Full name: Kevin Richard Brentley.

Position: Rock Engineer.

Company: Brentley, Lucas and Associates.

Organisations: SANIRE, ISRM, SAIMM.

Date and place of birth: 22 August 1960, Born in Johannesburg.

Education: Matriculated at Milner High School, Klerksdorp; MSc Engineering, Wits University.

First Job: Learner Official at Buffelsfontein Gold Mine. (Know of a few other learner officials who became rock engineers from the same period and stable – good times)

Personal Best Achievement/s: Eating “pap and gravy” for the first time at the age of 20, a few shaft pillar extraction and other designs, a few hair-raising mountain bike and canoeing expeditions, and starting a microbrewery with Jacques Lucas and Ben Regal.

Philosophy of life: If you work hard, there must always be time to play hard.

Favourite food/drink: Definitely not “pap and gravy”. A well-aged rump steak and a bottle of red wine.

Favourite sport: Mountain biking and watching 20/20 cricket.

If you work hard, there must always be time to play hard.

1. How did your career in the mining industry begin and where are you now?

Started as a learner official on Buffelsfontein Gold Mine in January 1981. (One of the few English-speaking learner officials who did not play rugby). Was promoted to production shiftboss in 1983. In November 1985, realized that production was not for me and joined the Rock Mechanics Department on Buffels as a learner strata control officer. I obtained my COM Rock Engineering certificate in May 1986 and joined Elandsrand Gold Mine (Anglo American in those days) as a Rock Mechanics Officer. During 1988, moved back to work for Gencor at St Helena Gold mine as a senior Rock Engineer. Worked on most of Gencor’s mines in the Free State and ended up on Beatrix as the Rock Engineering Manager. In November 1995 I joined Harmony Gold Mining company as the Group Rock Engineer, after which in 1997 started Brentley, Lucas and Associates with Jacques Lucas.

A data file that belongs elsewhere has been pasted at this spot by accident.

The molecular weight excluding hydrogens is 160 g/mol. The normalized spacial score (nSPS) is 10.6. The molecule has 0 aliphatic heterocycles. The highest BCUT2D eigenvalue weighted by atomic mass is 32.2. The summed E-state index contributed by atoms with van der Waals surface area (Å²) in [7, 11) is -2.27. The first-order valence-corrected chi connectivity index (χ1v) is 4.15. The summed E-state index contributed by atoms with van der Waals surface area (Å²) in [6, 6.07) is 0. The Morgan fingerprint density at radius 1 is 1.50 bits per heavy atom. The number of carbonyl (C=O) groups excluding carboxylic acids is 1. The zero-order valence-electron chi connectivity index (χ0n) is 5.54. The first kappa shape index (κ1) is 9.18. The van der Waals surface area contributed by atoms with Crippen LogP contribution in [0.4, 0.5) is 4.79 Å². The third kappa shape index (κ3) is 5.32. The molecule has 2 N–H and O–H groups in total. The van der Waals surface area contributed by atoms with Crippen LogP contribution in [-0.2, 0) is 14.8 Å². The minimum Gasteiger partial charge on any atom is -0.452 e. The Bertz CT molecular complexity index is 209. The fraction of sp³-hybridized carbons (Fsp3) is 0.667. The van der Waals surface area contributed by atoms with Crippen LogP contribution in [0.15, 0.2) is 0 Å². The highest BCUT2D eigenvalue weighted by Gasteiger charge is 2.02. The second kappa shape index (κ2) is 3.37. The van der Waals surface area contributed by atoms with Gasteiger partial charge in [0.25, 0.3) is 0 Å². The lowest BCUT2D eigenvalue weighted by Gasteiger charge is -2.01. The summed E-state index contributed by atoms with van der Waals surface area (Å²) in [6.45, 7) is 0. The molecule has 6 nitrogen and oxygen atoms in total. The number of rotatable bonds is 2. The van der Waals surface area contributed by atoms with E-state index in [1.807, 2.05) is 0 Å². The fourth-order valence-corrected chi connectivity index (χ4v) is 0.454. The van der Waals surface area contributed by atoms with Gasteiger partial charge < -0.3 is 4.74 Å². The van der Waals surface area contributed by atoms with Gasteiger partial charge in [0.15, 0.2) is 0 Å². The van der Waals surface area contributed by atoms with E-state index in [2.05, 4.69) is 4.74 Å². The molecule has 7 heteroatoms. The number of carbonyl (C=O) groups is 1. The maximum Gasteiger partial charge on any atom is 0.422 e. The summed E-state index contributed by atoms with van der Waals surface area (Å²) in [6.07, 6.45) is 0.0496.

Somewhere I found time to complete the COM advanced Rock Engineering certificate and a GDE in Mineral Economics, which was later converted to a Master’s in Engineering.

2. Why did you choose rock engineering?

I enjoy mining, but to put it bluntly, hated the production side. Had two options on the technical side, being rock engineering and ventilation. The rest is history.

3. Please tell us a bit more about you career journey.

I worked for and alongside some pioneers in the rock engineering field in the earlier days of my career. To name a few – Roger More O’Ferrall, Ben Kotze, Nielan Van Der Merwe, and the late Dave Ortlepp and Martin Pretorius. I have also worked with some interesting characters, but it would be wise to not mention names. For me as a person, rock engineering has changed dramatically over the past 10 to 30 years and this is what makes it “lekker”.

4. In your opinion, what are some of the challenges that the fraternity is currently facing?

One of the major challenges at present is the lack of fundamental research and the funding thereof in the rock engineering field. There is some research on the go out there, but at the moment, it is fragmented and uncoordinated.

If you have money to pay a gardener, you are not spending enough on your mountain bike.

5. What are some areas that you believe will become of increasing importance in the near future of the rock engineering discipline?

To ensure that the future younger rock engineering leaders/managers on the operations not only have proper technical skills, but are able to manage, communicate and lead from the front.

Find a way to solve the problem surrounding fundamental research, as mentioned in 4 above.

6. What advice would you offer people aspiring to be in your position?

You need to understand your field of expertise well. Rock Engineering can sometimes be like a “selling game”. If you are not competent in your game, you could lose.

Ask questions. If you do not understand or know how to apply something, ASK.

7. Who is your role model/mentor?

This could be quite controversial – Lance Armstrong.

8. What is the best advice you have ever been given?

If you have money to pay a gardener, you are not spending enough on your mountain bike.